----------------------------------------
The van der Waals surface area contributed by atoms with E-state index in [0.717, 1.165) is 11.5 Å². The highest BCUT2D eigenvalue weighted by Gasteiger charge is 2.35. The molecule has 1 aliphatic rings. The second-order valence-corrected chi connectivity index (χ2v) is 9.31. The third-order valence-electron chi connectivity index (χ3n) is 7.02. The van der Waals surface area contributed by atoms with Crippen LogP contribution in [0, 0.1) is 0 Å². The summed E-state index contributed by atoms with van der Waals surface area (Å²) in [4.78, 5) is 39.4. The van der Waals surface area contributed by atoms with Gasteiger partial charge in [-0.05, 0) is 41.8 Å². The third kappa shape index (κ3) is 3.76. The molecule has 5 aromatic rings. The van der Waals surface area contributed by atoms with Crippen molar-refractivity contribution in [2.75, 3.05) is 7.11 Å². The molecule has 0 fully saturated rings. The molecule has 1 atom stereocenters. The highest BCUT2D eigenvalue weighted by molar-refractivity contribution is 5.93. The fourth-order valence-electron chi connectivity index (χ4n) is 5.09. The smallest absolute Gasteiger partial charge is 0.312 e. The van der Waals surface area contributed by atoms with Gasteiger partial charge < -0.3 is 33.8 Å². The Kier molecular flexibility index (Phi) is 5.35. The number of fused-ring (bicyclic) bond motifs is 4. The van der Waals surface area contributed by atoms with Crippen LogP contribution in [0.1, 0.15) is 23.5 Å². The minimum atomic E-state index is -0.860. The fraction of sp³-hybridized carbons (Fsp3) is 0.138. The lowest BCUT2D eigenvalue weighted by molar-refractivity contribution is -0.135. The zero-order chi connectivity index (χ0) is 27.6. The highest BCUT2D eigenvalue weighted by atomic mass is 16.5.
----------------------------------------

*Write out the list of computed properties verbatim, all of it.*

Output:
The van der Waals surface area contributed by atoms with E-state index in [0.717, 1.165) is 11.5 Å². The highest BCUT2D eigenvalue weighted by Gasteiger charge is 2.35. The molecule has 1 aliphatic rings. The second-order valence-corrected chi connectivity index (χ2v) is 9.31. The third-order valence-electron chi connectivity index (χ3n) is 7.02. The van der Waals surface area contributed by atoms with Crippen LogP contribution in [0, 0.1) is 0 Å². The summed E-state index contributed by atoms with van der Waals surface area (Å²) in [4.78, 5) is 39.4. The van der Waals surface area contributed by atoms with Gasteiger partial charge in [-0.05, 0) is 41.8 Å². The third kappa shape index (κ3) is 3.76. The molecule has 5 aromatic rings. The van der Waals surface area contributed by atoms with Crippen molar-refractivity contribution in [2.75, 3.05) is 7.11 Å². The molecule has 0 fully saturated rings. The molecule has 1 atom stereocenters. The highest BCUT2D eigenvalue weighted by molar-refractivity contribution is 5.93. The fourth-order valence-electron chi connectivity index (χ4n) is 5.09. The smallest absolute Gasteiger partial charge is 0.312 e. The van der Waals surface area contributed by atoms with Gasteiger partial charge < -0.3 is 33.8 Å². The Kier molecular flexibility index (Phi) is 5.35. The number of fused-ring (bicyclic) bond motifs is 4. The van der Waals surface area contributed by atoms with Crippen LogP contribution in [0.1, 0.15) is 23.5 Å². The minimum atomic E-state index is -0.860. The fraction of sp³-hybridized carbons (Fsp3) is 0.138. The lowest BCUT2D eigenvalue weighted by molar-refractivity contribution is -0.135. The zero-order chi connectivity index (χ0) is 27.6. The highest BCUT2D eigenvalue weighted by atomic mass is 16.5.